Last week, when Hewlett-Packard (NYSE:HPQ) reported weak sales in the computer hardware sector, the writing was on the wall for Dell (NASDAQ:DELL). Dell's share price took a dive alongside HP that night, expecting the worst.

Well, Dell's numbers are in, and they're soft. Revenue dropped 23% year over year to $12.3 billion and earnings were cut down by 61% to $0.15 per share. That's the bad news. The good news? For one, Dell is still making a profit even at the worst of times. For another, the company looks very well positioned to make a full recovery when the economy shows up again -- and then leverage its market position to become bigger than before.

Or, as Nietzche famously said, what doesn't kill you makes you stronger.

The $290 million of GAAP net income translates into $680 million of free cash flow, and Dell now has $10.1 billion of cash and short-term investments at the ready. Other ultra-rich cash machines like Cisco Systems (NASDAQ:CSCO) and Apple (NASDAQ:AAPL) may play it cool, but Dell's management is not shy about taking advantage of the faltering state of the tech industry.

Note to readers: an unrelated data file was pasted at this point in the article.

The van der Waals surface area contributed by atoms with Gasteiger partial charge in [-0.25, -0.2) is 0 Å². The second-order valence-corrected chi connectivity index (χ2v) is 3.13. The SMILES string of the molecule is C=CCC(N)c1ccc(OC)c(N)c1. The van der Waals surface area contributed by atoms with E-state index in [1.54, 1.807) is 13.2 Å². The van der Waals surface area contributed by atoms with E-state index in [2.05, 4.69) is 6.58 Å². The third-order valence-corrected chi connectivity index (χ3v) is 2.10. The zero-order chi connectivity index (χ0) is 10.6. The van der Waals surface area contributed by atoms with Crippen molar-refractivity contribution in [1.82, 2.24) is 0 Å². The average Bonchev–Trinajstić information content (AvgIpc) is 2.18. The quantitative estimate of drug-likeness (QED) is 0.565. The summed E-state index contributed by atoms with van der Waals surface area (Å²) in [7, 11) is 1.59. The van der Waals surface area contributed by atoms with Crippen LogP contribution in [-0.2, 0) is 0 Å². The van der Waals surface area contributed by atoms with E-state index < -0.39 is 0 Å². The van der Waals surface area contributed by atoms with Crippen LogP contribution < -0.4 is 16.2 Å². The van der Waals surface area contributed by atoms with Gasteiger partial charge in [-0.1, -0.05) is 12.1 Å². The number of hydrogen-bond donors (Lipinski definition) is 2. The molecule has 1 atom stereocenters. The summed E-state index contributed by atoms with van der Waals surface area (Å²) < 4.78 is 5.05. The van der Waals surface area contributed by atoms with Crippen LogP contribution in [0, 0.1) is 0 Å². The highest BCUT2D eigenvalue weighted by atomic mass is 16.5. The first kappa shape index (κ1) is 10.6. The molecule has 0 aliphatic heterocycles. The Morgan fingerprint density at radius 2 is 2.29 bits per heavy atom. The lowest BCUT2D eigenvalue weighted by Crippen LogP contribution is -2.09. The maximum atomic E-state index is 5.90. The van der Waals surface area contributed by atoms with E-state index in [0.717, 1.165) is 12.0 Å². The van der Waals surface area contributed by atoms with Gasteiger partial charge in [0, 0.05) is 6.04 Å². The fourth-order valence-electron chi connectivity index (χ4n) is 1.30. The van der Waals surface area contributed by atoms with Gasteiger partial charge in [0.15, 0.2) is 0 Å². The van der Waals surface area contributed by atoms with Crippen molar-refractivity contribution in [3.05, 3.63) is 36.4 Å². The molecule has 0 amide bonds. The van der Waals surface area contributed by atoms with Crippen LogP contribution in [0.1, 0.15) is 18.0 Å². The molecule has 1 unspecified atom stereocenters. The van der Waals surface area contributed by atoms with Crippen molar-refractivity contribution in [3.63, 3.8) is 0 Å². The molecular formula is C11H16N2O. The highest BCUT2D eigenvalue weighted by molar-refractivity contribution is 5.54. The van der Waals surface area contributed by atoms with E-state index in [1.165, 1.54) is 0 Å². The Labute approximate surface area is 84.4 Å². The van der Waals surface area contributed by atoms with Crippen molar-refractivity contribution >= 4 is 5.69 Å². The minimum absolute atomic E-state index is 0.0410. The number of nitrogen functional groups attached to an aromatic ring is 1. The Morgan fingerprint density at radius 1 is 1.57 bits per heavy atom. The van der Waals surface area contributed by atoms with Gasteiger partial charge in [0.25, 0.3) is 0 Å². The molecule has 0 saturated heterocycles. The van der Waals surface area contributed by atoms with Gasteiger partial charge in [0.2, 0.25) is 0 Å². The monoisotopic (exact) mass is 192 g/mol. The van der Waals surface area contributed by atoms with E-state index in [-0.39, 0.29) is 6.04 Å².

"You know, asset prices are getting pretty attractive and certainly we are looking at how we are going to expand inorganically," said CEO Michael Dell in the earnings call. The enterprise sector in particular looks like a great place to snap up weaker rivals while they're beaten down. Dell is "preparing for what we believe will be a powerful replacement cycle, with virtualization and our growing managed services capability playing a much larger role as the economy improves."

In that light, I could easily imagine Dell making a play for server hosting specialists like Rackspace Hosting (NYSE:RAX) or SAVVIS (NASDAQ:SVVS), or a networking player of Terremark Worldwide's (NASDAQ:TMRK) class. Dell already has enough expertise and market reach when it comes to the actual server hardware, and might be better off acquiring complementary technologies and services.

The companies I mentioned have been bouncing back from the great crash of 2008 rather quickly, though. If I'm on the right track here, the deals would have to happen rather soon, before the low-cost opportunity passes altogether.

So what do you say, Michael? You can't hide your targets forever.

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Fool contributor Anders Bylund holds no position in any of the companies discussed here. You can check out Anders' holdings or a concise bio if you like, and The Motley Fool is investors writing for investors.